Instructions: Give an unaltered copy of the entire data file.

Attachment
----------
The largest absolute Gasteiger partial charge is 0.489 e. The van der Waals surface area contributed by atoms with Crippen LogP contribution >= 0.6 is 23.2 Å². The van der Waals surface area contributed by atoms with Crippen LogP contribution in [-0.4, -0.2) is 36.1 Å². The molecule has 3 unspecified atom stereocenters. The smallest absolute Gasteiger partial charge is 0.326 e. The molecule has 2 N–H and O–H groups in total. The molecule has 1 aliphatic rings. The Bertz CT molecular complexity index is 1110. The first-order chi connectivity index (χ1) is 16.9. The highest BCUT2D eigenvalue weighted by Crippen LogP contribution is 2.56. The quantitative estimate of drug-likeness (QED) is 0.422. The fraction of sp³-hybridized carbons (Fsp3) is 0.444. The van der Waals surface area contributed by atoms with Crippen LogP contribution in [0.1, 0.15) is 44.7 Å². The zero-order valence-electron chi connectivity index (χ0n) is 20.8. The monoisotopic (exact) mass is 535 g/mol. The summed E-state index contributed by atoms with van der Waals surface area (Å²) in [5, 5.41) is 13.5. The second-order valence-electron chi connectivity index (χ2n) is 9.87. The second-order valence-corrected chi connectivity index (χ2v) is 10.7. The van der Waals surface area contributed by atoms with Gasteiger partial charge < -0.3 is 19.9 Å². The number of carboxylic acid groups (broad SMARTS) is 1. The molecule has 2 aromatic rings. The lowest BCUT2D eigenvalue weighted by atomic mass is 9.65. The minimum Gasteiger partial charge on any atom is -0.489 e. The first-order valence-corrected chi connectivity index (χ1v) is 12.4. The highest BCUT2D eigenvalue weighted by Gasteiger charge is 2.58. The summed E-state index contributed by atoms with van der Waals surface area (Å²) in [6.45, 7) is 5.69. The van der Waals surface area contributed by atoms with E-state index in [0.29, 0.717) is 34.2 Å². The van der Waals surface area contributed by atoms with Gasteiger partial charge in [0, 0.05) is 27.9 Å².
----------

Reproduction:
The largest absolute Gasteiger partial charge is 0.489 e. The van der Waals surface area contributed by atoms with Crippen LogP contribution >= 0.6 is 23.2 Å². The van der Waals surface area contributed by atoms with Crippen LogP contribution in [-0.4, -0.2) is 36.1 Å². The molecule has 3 unspecified atom stereocenters. The smallest absolute Gasteiger partial charge is 0.326 e. The molecule has 2 N–H and O–H groups in total. The molecule has 1 aliphatic rings. The Bertz CT molecular complexity index is 1110. The first-order chi connectivity index (χ1) is 16.9. The highest BCUT2D eigenvalue weighted by Crippen LogP contribution is 2.56. The quantitative estimate of drug-likeness (QED) is 0.422. The fraction of sp³-hybridized carbons (Fsp3) is 0.444. The van der Waals surface area contributed by atoms with Crippen LogP contribution in [0.1, 0.15) is 44.7 Å². The zero-order valence-electron chi connectivity index (χ0n) is 20.8. The monoisotopic (exact) mass is 535 g/mol. The summed E-state index contributed by atoms with van der Waals surface area (Å²) in [5, 5.41) is 13.5. The second-order valence-electron chi connectivity index (χ2n) is 9.87. The second-order valence-corrected chi connectivity index (χ2v) is 10.7. The van der Waals surface area contributed by atoms with Gasteiger partial charge < -0.3 is 19.9 Å². The number of carboxylic acid groups (broad SMARTS) is 1. The molecule has 2 aromatic rings. The lowest BCUT2D eigenvalue weighted by atomic mass is 9.65. The minimum Gasteiger partial charge on any atom is -0.489 e. The first-order valence-corrected chi connectivity index (χ1v) is 12.4. The highest BCUT2D eigenvalue weighted by Gasteiger charge is 2.58. The summed E-state index contributed by atoms with van der Waals surface area (Å²) in [6.45, 7) is 5.69. The van der Waals surface area contributed by atoms with E-state index in [0.29, 0.717) is 34.2 Å². The van der Waals surface area contributed by atoms with Gasteiger partial charge in [0, 0.05) is 27.9 Å².